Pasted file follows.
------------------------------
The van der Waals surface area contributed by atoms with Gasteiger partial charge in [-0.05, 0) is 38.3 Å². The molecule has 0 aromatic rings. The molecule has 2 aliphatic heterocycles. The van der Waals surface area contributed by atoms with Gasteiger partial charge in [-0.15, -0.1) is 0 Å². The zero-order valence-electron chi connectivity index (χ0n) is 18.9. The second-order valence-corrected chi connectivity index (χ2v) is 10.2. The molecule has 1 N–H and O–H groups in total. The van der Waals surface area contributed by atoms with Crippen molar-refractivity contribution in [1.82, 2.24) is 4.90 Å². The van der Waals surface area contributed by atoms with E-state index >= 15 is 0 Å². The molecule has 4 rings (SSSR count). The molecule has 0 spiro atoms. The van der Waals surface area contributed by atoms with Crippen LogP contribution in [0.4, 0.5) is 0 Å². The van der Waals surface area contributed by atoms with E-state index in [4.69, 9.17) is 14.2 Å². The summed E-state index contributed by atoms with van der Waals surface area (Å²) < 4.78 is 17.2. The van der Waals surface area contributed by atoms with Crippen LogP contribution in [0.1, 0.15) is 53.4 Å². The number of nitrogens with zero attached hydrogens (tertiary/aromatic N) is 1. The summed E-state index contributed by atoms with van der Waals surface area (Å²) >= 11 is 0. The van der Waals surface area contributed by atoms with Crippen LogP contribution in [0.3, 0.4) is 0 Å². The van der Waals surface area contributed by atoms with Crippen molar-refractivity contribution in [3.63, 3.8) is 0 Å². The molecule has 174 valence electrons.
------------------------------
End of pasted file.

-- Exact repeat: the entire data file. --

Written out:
The van der Waals surface area contributed by atoms with Gasteiger partial charge in [-0.05, 0) is 38.3 Å². The molecule has 0 aromatic rings. The molecule has 2 aliphatic heterocycles. The van der Waals surface area contributed by atoms with Gasteiger partial charge in [-0.15, -0.1) is 0 Å². The zero-order valence-electron chi connectivity index (χ0n) is 18.9. The second-order valence-corrected chi connectivity index (χ2v) is 10.2. The molecule has 1 N–H and O–H groups in total. The van der Waals surface area contributed by atoms with Crippen molar-refractivity contribution in [1.82, 2.24) is 4.90 Å². The van der Waals surface area contributed by atoms with E-state index >= 15 is 0 Å². The molecule has 4 rings (SSSR count). The molecule has 0 spiro atoms. The van der Waals surface area contributed by atoms with Crippen LogP contribution in [0.4, 0.5) is 0 Å². The van der Waals surface area contributed by atoms with E-state index in [4.69, 9.17) is 14.2 Å². The summed E-state index contributed by atoms with van der Waals surface area (Å²) < 4.78 is 17.2. The van der Waals surface area contributed by atoms with Crippen LogP contribution in [0.1, 0.15) is 53.4 Å². The number of nitrogens with zero attached hydrogens (tertiary/aromatic N) is 1. The summed E-state index contributed by atoms with van der Waals surface area (Å²) >= 11 is 0. The van der Waals surface area contributed by atoms with Crippen LogP contribution in [0.3, 0.4) is 0 Å². The van der Waals surface area contributed by atoms with Crippen molar-refractivity contribution in [3.63, 3.8) is 0 Å². The molecule has 174 valence electrons.